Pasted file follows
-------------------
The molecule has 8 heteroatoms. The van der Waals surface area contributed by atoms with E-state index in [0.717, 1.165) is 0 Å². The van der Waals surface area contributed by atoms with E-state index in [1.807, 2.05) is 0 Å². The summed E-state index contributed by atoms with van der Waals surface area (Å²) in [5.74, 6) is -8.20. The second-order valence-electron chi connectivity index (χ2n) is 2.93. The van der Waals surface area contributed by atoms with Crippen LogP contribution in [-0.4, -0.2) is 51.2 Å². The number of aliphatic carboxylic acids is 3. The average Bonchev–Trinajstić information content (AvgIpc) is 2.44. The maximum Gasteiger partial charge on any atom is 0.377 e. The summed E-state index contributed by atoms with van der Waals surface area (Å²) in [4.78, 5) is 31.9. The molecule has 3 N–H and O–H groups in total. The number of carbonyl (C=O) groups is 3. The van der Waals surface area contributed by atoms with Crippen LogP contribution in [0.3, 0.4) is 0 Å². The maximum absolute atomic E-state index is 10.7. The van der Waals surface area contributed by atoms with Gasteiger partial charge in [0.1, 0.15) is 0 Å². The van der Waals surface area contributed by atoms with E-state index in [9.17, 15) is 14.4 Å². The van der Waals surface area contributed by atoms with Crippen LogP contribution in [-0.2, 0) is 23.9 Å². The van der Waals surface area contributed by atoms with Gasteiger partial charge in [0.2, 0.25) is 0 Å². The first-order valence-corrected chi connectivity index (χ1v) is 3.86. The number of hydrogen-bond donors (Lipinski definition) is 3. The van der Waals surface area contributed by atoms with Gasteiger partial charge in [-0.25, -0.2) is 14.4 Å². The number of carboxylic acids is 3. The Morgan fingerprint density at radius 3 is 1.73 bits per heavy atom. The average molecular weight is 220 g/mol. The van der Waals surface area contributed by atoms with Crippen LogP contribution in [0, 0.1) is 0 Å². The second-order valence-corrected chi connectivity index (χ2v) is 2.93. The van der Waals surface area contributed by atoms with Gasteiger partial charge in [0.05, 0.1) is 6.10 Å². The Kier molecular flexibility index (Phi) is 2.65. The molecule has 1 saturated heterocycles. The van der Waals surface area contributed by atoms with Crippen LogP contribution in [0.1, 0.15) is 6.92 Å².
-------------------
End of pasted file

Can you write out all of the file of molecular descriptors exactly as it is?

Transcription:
The molecule has 8 heteroatoms. The van der Waals surface area contributed by atoms with E-state index in [0.717, 1.165) is 0 Å². The van der Waals surface area contributed by atoms with E-state index in [1.807, 2.05) is 0 Å². The summed E-state index contributed by atoms with van der Waals surface area (Å²) in [5.74, 6) is -8.20. The second-order valence-electron chi connectivity index (χ2n) is 2.93. The van der Waals surface area contributed by atoms with Crippen LogP contribution in [-0.4, -0.2) is 51.2 Å². The number of aliphatic carboxylic acids is 3. The average Bonchev–Trinajstić information content (AvgIpc) is 2.44. The maximum Gasteiger partial charge on any atom is 0.377 e. The summed E-state index contributed by atoms with van der Waals surface area (Å²) in [4.78, 5) is 31.9. The molecule has 3 N–H and O–H groups in total. The number of carbonyl (C=O) groups is 3. The van der Waals surface area contributed by atoms with Crippen LogP contribution in [0.3, 0.4) is 0 Å². The maximum absolute atomic E-state index is 10.7. The van der Waals surface area contributed by atoms with Gasteiger partial charge in [0.1, 0.15) is 0 Å². The van der Waals surface area contributed by atoms with E-state index in [9.17, 15) is 14.4 Å². The van der Waals surface area contributed by atoms with Crippen LogP contribution in [-0.2, 0) is 23.9 Å². The van der Waals surface area contributed by atoms with Gasteiger partial charge in [0.2, 0.25) is 0 Å². The first-order valence-corrected chi connectivity index (χ1v) is 3.86. The number of hydrogen-bond donors (Lipinski definition) is 3. The van der Waals surface area contributed by atoms with Gasteiger partial charge in [-0.25, -0.2) is 14.4 Å². The number of carboxylic acids is 3. The Morgan fingerprint density at radius 3 is 1.73 bits per heavy atom. The average molecular weight is 220 g/mol. The van der Waals surface area contributed by atoms with Crippen LogP contribution in [0, 0.1) is 0 Å². The second-order valence-corrected chi connectivity index (χ2v) is 2.93. The van der Waals surface area contributed by atoms with Gasteiger partial charge in [0.05, 0.1) is 6.10 Å². The Kier molecular flexibility index (Phi) is 2.65. The molecule has 1 saturated heterocycles. The van der Waals surface area contributed by atoms with Crippen LogP contribution in [0.1, 0.15) is 6.92 Å².